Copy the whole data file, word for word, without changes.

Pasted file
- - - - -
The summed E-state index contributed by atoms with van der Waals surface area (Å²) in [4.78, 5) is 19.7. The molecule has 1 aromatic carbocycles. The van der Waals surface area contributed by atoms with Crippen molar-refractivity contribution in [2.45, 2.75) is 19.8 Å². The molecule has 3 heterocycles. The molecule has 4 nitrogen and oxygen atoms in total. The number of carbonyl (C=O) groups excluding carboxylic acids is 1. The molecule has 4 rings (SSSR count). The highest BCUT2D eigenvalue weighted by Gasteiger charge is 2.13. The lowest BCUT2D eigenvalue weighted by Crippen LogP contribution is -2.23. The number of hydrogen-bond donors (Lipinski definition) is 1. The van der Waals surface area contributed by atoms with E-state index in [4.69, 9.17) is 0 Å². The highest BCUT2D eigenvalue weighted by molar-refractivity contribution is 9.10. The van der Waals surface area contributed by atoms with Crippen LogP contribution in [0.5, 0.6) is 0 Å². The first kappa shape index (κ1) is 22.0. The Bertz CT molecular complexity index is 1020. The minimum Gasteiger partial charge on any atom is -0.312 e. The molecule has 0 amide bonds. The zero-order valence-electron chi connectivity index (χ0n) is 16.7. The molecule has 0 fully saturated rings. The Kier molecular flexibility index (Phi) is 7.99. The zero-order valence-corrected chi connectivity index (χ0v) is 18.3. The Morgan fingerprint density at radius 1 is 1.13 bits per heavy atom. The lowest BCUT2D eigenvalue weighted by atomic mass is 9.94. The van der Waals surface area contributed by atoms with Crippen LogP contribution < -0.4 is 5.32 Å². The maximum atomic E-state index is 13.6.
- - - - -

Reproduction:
The summed E-state index contributed by atoms with van der Waals surface area (Å²) in [4.78, 5) is 19.7. The molecule has 1 aromatic carbocycles. The van der Waals surface area contributed by atoms with Crippen molar-refractivity contribution in [2.45, 2.75) is 19.8 Å². The molecule has 3 heterocycles. The molecule has 4 nitrogen and oxygen atoms in total. The number of carbonyl (C=O) groups excluding carboxylic acids is 1. The molecule has 4 rings (SSSR count). The highest BCUT2D eigenvalue weighted by Gasteiger charge is 2.13. The lowest BCUT2D eigenvalue weighted by Crippen LogP contribution is -2.23. The number of hydrogen-bond donors (Lipinski definition) is 1. The van der Waals surface area contributed by atoms with E-state index in [4.69, 9.17) is 0 Å². The highest BCUT2D eigenvalue weighted by molar-refractivity contribution is 9.10. The van der Waals surface area contributed by atoms with Crippen LogP contribution in [0.5, 0.6) is 0 Å². The first kappa shape index (κ1) is 22.0. The Bertz CT molecular complexity index is 1020. The minimum Gasteiger partial charge on any atom is -0.312 e. The molecule has 0 amide bonds. The zero-order valence-electron chi connectivity index (χ0n) is 16.7. The molecule has 0 fully saturated rings. The Kier molecular flexibility index (Phi) is 7.99. The zero-order valence-corrected chi connectivity index (χ0v) is 18.3. The Morgan fingerprint density at radius 1 is 1.13 bits per heavy atom. The lowest BCUT2D eigenvalue weighted by atomic mass is 9.94. The van der Waals surface area contributed by atoms with Crippen LogP contribution < -0.4 is 5.32 Å². The maximum atomic E-state index is 13.6.